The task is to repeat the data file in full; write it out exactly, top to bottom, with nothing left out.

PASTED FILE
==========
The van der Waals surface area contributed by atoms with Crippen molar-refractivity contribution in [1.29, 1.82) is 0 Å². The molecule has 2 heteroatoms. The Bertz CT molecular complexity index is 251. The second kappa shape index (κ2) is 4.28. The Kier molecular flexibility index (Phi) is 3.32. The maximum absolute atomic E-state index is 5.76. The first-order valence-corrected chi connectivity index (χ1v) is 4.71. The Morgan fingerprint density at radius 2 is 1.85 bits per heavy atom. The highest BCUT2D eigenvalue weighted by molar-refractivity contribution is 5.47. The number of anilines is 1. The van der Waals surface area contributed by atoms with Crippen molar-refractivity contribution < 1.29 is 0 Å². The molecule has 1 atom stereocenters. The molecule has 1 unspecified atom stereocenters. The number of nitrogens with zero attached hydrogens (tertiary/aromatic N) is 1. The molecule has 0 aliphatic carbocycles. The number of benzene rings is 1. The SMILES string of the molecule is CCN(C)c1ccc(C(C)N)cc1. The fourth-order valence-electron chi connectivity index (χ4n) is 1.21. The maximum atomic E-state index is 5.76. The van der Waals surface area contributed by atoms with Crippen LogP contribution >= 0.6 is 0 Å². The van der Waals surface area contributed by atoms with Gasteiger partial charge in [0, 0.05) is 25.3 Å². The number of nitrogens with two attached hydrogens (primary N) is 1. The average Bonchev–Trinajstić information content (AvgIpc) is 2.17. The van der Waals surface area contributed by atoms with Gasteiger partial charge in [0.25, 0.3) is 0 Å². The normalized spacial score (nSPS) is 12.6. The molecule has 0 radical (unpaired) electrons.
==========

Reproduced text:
The van der Waals surface area contributed by atoms with Crippen molar-refractivity contribution in [1.29, 1.82) is 0 Å². The molecule has 2 heteroatoms. The Bertz CT molecular complexity index is 251. The second kappa shape index (κ2) is 4.28. The Kier molecular flexibility index (Phi) is 3.32. The maximum absolute atomic E-state index is 5.76. The first-order valence-corrected chi connectivity index (χ1v) is 4.71. The Morgan fingerprint density at radius 2 is 1.85 bits per heavy atom. The highest BCUT2D eigenvalue weighted by molar-refractivity contribution is 5.47. The number of anilines is 1. The van der Waals surface area contributed by atoms with Crippen molar-refractivity contribution < 1.29 is 0 Å². The molecule has 1 atom stereocenters. The molecule has 1 unspecified atom stereocenters. The number of nitrogens with zero attached hydrogens (tertiary/aromatic N) is 1. The molecule has 0 aliphatic carbocycles. The number of benzene rings is 1. The SMILES string of the molecule is CCN(C)c1ccc(C(C)N)cc1. The fourth-order valence-electron chi connectivity index (χ4n) is 1.21. The maximum atomic E-state index is 5.76. The van der Waals surface area contributed by atoms with Crippen LogP contribution >= 0.6 is 0 Å². The van der Waals surface area contributed by atoms with Gasteiger partial charge in [0, 0.05) is 25.3 Å². The number of nitrogens with two attached hydrogens (primary N) is 1. The average Bonchev–Trinajstić information content (AvgIpc) is 2.17. The van der Waals surface area contributed by atoms with Gasteiger partial charge in [0.25, 0.3) is 0 Å². The normalized spacial score (nSPS) is 12.6. The molecule has 0 radical (unpaired) electrons.